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First Time Sparring: Last Minute Advice

You’ve done your heavy bag work, your partner drills, pads, and roadwork. Now you’re getting your chance in the boxing ring. It’s going to be your first time sparring and when you’re not thinking about puking, you’re stoked.

And a thousand questions are running through your head. How hard should you hit? How many rounds can you go? Will you suck? Will you embarrass yourself? Will all your hard training pay off? Will you be able to take a hit and keep going?

Congrats on a huge milestone in your training. Sparring is the holy grail of boxing; it’s even better than a fight, since you get to do so much more of it. Here are a couple of articles I’ve already written that may be useful to you:

What You Should Know Before You Spar

What to Expect the First Time You Spar in Boxing

So. Last minute words of advice? You bet.

1. It’s not about how hard you punch.

Remember, if you hurt your sparring partner, you don’t have a sparring partner any more. First time boxers tend to let their fear power their shots; do what you can to calm yourself before ringtime so that you don’t drain your energy with nerves and so that you don’t throw hard and wild.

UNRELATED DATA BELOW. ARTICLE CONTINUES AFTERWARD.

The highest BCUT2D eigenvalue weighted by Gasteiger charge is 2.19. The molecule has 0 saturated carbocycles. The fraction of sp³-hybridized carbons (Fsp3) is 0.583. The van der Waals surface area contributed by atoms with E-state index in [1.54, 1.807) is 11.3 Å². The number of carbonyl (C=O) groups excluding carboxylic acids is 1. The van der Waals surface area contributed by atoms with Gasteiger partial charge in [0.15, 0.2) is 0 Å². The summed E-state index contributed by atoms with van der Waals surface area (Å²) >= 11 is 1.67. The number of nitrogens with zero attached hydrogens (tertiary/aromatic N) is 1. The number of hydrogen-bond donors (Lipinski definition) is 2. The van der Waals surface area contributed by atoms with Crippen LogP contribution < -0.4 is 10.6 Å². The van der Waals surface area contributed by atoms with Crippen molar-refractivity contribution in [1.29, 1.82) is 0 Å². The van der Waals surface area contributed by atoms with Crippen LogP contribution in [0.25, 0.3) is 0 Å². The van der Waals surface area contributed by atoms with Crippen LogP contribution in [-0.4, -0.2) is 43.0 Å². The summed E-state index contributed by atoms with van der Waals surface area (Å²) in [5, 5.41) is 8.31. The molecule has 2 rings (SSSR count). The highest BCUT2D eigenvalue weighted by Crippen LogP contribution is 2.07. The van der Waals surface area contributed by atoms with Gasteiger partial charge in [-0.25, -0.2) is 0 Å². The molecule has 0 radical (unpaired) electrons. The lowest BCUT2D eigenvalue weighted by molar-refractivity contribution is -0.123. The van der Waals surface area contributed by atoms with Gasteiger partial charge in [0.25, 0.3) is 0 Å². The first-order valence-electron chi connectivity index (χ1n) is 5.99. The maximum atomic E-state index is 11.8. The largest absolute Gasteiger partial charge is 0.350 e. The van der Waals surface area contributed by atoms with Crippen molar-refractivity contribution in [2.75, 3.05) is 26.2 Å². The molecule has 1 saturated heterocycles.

2. Gloves up, chin down, elbows in. Keep a jab going.

If you can do nothing else, do these four things. The first three keep you from getting hurt, and the jab should keep you working on some kind of offense. Jabs and straight rights are enough for your first time sparring. Don’t sweat it if that’s all you can remember to do.

If you can remember all this and still have room to think and work, then keep your head and feet moving so you don’t eat every punch that’s thrown. (But that’s advanced.)

3. Tell your partner it’s your first time sparring.

Your trainer should let you go in with someone much more experienced than you, so that your partner can evade your wild stuff and bring the game to your level so you can get good work.

Unfortunately, not all gyms are so careful. In that case, here’s what you do…

4. Set the bar — go in punching with about half your power.

That should elicit a response that is at about the same level.

If your partner ignores your “bar” — i.e., the level of power you’ve set — then you can either tell them to turn down their heat OR you simply return the power. Careful here, this is how inexperienced people get hurt.